I saw a Tweet today from a law firm, quite sensibly asking people if they didn’t have a will, what did they think was going to happen to their digital legacy when they died?
I don’t have any next of kin to leave things to but it set me wondering what kind of digital legacy they really meant. I invented some software once. Well, twice, to be honest. The first one got stymied by a “Top Six” firm of accountants, whose Watford branch was absolutely no help raising VC money AT ALL, for all their ‘we can get you a million’ hot air. Much like Tony Blair, the person in charge of the project didn’t really do email. And yes, that’s exactly what they said. To both things. As someone more sensible than me pointed out, the Top Six is a very, very different thing to the Top Five.
Then a tech crash and the dawning realisation that these provincial accountants had no more real access to that kind of money than I did and relied on going round asking people if they’d like to invest in something. Which I could have done myself. The other was a bit more successful, and would be today if the company who were buying it hadn’t been bought and then bought again and re-structured and moved and all the associated disruption that goes with that. Still. Don’t look back in anger and all that. And relax.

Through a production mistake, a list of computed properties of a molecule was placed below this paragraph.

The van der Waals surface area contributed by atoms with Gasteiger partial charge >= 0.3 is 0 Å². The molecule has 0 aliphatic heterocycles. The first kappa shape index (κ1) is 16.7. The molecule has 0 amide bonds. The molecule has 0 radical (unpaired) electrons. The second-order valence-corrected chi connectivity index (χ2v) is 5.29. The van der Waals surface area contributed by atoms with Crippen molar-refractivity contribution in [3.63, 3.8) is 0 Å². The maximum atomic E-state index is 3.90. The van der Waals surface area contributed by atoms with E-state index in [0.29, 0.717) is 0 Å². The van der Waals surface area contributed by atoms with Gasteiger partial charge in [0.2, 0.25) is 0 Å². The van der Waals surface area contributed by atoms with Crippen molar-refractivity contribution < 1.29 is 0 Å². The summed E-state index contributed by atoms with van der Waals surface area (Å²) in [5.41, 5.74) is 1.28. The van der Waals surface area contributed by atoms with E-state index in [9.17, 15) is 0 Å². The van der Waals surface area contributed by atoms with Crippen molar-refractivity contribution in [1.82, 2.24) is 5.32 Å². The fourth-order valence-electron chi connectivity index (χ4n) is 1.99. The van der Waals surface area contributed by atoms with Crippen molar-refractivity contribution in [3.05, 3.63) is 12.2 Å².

I made a Moodle website for Chalmers University in Sweden, the first one they had. Does that count?
I don’t just sit here writing this stuff, you know. Although some days it feels like that. Maybe this is the kind of digital legacy they were talking about. I hope so. Because otherwise we’re going to have to consider who I bequeath my collection of Tweets about Kate Bush and New Labour to. My Facebook posts of videos of Wendy James.
I mean, really? Surely people could go and look at You Tube themselves. If not at Wendy James. I saw her down Portobello you know. She was sitting on a wooden pallet, I was selling Georgian tea caddies…. oh, you don’t need to know the rest, do you? Really?
Digital legacy, d’you see. You lucky people.